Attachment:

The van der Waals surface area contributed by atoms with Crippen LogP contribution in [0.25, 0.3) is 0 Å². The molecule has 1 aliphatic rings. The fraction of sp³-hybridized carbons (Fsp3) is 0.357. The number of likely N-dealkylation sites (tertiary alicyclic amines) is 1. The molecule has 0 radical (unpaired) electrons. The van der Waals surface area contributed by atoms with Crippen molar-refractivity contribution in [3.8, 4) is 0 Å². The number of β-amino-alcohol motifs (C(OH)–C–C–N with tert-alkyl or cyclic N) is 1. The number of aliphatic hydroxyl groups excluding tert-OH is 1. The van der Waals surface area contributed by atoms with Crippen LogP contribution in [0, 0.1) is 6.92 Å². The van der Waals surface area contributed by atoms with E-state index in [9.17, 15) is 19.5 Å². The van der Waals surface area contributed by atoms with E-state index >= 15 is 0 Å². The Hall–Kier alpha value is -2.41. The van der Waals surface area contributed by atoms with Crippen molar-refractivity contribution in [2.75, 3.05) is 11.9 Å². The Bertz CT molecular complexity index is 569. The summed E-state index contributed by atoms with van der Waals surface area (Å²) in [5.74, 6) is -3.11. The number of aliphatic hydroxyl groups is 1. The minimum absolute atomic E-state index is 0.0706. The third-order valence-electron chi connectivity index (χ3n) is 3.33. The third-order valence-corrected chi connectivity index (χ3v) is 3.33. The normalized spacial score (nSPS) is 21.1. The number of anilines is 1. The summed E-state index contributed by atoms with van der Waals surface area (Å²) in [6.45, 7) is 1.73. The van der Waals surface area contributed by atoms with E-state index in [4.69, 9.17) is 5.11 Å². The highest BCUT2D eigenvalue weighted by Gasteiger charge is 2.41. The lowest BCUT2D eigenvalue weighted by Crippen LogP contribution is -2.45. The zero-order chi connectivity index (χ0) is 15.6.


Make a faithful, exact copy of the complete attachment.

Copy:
The van der Waals surface area contributed by atoms with Crippen LogP contribution in [0.25, 0.3) is 0 Å². The molecule has 1 aliphatic rings. The fraction of sp³-hybridized carbons (Fsp3) is 0.357. The number of likely N-dealkylation sites (tertiary alicyclic amines) is 1. The molecule has 0 radical (unpaired) electrons. The van der Waals surface area contributed by atoms with Crippen molar-refractivity contribution in [3.8, 4) is 0 Å². The number of β-amino-alcohol motifs (C(OH)–C–C–N with tert-alkyl or cyclic N) is 1. The number of aliphatic hydroxyl groups excluding tert-OH is 1. The van der Waals surface area contributed by atoms with Crippen LogP contribution in [0, 0.1) is 6.92 Å². The van der Waals surface area contributed by atoms with E-state index in [9.17, 15) is 19.5 Å². The van der Waals surface area contributed by atoms with E-state index >= 15 is 0 Å². The Hall–Kier alpha value is -2.41. The van der Waals surface area contributed by atoms with Crippen molar-refractivity contribution in [2.75, 3.05) is 11.9 Å². The Bertz CT molecular complexity index is 569. The summed E-state index contributed by atoms with van der Waals surface area (Å²) in [5.74, 6) is -3.11. The number of aliphatic hydroxyl groups is 1. The minimum absolute atomic E-state index is 0.0706. The third-order valence-electron chi connectivity index (χ3n) is 3.33. The third-order valence-corrected chi connectivity index (χ3v) is 3.33. The normalized spacial score (nSPS) is 21.1. The number of anilines is 1. The summed E-state index contributed by atoms with van der Waals surface area (Å²) in [6.45, 7) is 1.73. The van der Waals surface area contributed by atoms with E-state index in [4.69, 9.17) is 5.11 Å². The highest BCUT2D eigenvalue weighted by Gasteiger charge is 2.41. The lowest BCUT2D eigenvalue weighted by Crippen LogP contribution is -2.45. The zero-order chi connectivity index (χ0) is 15.6.